JOIN US IN ANOTHER #WeBelieveSurvivors Action 


What: #WeBelieveSurvivors Action – TRCC/MWAR

Where: Monday April 11th at Old City Hall Court, 60 Queen Street West

When: 9am meet on front steps. 

10 am pack K Court on 3rd floor.

Toronto Rape Crisis Centre Multicultural women Against Rape is planning a new fundraiser:


In High Park Toronto



WE NEED COMMITTEE MEMBERS to help plan this event! If you are interested in being on the COMMITTEE, please contact at deb via email at

 Committee meeting schedule: (tentative)

Wednesday March 30th – 6-8pm

Tuesday April 26th – 6-8pm

Wednesday May 25th -6-8pm

Tuesday June 21st – 6-8pm

Wednesday July 26th – 6-8pm

Tuesday August 23rd 6-8pm

Wednesday September 6th – 6-8pm

Tuesday September 20th – 6-8pm

Wednesday October 5th – 6-8pm

Tuesday October 11th – 6-8pm

Media Inquiries about Jian Ghomeshi Trial, Mustafa Ururyar Trial or other media Inquires

Please contact:

Karlene Moore 416 597 1171 x223 or karlene@trccmwar.ca

Claude Boulanger 416 597 1171 x226 or claudette@trccmwar.ca

Comments to the Media about the Jian Ghomeshi Trial

The following is the Toronto Rape Crisis Centre/Multicultural Women Against Rape’s media statements.

While the Jian Ghomeshi case sparks lots of controversial questions about sexual assault, consent and survivor’s disclosures, one thing remains true when we talk about sexual violence. The concept of ‘consensual sex’ doesn’t really exist.

‘Consensual’ sex is just called sex and unconsensual sex is called rape.

“Proof that we live in a rape culture? In western society, it is more likely there will be repercussions socially and legally, if you steal a digital device of some kind, than if you sexually assault someone.”

Deb Singh, Counselor, TRCCMWAR

Survivors reap deeply negative repercussions when they report sexual violence, socially, politically and legally; so it makes sense that survivors may take long periods of time to report, if at all.

We can also see the ‘danger’ in reporting when we know that the legal system allows for survivors to be counter charged with assault or defamation after the initial report of sexual assault. There are few other crimes that counter charges become laid after a violent crime has been reported, as is the with the Bill Cosby (http://www.cnn.com/2016/01/21/us/bill-cosby-defamation-lawsuit-dismissed/ ) sexual assault and defamation cases.

The court of public opinion is all too real for survivors. While it is likely that perpetrators will continue their careers, albeit out from under the spotlight, survivors who bravely disclose their identities will always be questioned about whether or not the ‘claim’ was true. Further, the survivor will be penalized in various ways for having gone public; perhaps it’s not getting a job, or it’s their reputation being minimized to ‘accuser of rape’, or impacts on their social and romantic lives, etc.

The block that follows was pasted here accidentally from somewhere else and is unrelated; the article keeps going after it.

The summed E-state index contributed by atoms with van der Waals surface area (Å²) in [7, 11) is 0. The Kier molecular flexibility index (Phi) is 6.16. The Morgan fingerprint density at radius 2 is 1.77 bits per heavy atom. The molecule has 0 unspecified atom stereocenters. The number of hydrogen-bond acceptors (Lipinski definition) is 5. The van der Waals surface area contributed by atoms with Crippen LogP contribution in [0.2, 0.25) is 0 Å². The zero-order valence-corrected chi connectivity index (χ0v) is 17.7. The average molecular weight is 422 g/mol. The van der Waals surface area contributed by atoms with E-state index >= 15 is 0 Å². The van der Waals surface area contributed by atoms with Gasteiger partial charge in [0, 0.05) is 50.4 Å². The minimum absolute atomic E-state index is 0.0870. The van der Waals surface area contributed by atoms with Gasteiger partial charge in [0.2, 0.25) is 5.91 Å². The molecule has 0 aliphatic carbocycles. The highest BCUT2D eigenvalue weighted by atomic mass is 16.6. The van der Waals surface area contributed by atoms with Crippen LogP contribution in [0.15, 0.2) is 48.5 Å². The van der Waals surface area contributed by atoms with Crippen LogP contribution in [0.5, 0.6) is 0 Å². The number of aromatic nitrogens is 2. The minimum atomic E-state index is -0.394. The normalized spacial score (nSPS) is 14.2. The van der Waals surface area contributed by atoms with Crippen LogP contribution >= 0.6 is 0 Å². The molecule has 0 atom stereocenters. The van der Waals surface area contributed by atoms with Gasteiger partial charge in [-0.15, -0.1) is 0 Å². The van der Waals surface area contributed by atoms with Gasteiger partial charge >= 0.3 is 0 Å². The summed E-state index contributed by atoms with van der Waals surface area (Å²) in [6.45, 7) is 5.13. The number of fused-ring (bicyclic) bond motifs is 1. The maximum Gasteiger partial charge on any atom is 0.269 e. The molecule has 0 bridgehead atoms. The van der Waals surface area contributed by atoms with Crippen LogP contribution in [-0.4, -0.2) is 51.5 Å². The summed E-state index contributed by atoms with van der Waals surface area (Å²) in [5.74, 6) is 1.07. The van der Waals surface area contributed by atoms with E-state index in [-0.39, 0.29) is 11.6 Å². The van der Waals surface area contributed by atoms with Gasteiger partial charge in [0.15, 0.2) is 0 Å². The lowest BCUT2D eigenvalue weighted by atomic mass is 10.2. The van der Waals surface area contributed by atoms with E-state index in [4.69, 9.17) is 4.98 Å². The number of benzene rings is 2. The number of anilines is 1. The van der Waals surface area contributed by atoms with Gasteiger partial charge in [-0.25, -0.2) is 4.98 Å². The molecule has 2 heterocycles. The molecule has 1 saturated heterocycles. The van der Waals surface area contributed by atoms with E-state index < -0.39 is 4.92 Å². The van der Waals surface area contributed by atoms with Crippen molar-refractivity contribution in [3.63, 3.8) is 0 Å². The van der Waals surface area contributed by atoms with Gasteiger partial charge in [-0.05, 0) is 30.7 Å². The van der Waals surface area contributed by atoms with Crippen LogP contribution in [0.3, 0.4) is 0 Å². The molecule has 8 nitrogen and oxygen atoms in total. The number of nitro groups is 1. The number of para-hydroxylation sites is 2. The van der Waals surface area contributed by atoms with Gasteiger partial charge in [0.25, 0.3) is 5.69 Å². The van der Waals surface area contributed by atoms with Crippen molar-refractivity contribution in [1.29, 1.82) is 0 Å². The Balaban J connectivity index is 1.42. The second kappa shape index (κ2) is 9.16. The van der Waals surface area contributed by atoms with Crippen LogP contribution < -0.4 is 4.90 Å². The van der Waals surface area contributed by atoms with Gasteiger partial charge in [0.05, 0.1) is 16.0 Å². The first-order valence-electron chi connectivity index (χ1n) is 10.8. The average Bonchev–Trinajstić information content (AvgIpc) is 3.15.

The Criminal court still has a way to go in restructuring how evidence is collected in order to prove a sexual assault has happened, and this stretches further to our work around believing survivors. Proving consent was given is oxymoronic when the survivor is claiming sexual assault and there are often no witnesses and no evidence to prove consent was/was not given.

If we know that only 2-8% of all sexual assault accusations are false, (compared to 10% of false claims of car thefts and other felony offenses) then it is in the best interest of the legal system to believe women, from a cultural, social and legal standpoint. But because we live in a culture of rape in where women and trans people are oppressed by sexism, patriarchy and rape culture – the legal system powered predominantly by men benefits from not believing survivors even if they are telling the truth 98% of the time.

“So what’s the answer? Do women lie about rape? According to Joanne Archambault, a former sex crimes unit supervisor, the answer is fairly simple: “[False reports] are not a problem. They happen, but they’re not a problem.” Research has shown that only roughly 2 to 8 percent of rape reports are untrue, (for car thefts, another felony offense, that number is about 10 percent.) Two to 8 percent is a pretty small number to justify the climate of fear around false rape reports.”


Using the legal system, as a tool to decrease sexual assault has not worked. If there were more successful outcomes within the legal system perhaps this would motivate survivors to come forward. However it is left to police, lawyers and judges to decide the legal recourse when survivors report, effectively leaving them out of the process and generating results that do not speak to the rape culture we live in or deter future offenders from assaulting women.




Jian Ghomeshi sexual assault trial set to begin in Toronto court


International Day for the Elimination of Violence Against Sex workers. Stop violence against all sex workers! Sex work is real, important work.



We have moved!

After 23 years in our home, and 40 years in the downtown core, the TRCC/MWAR has said goodbye to our old neighborhood. We look forward to continuing our work while building communities and reaching survivors.  We will be celebrating and welcoming you to our new space soon!  Stay tuned for more updates.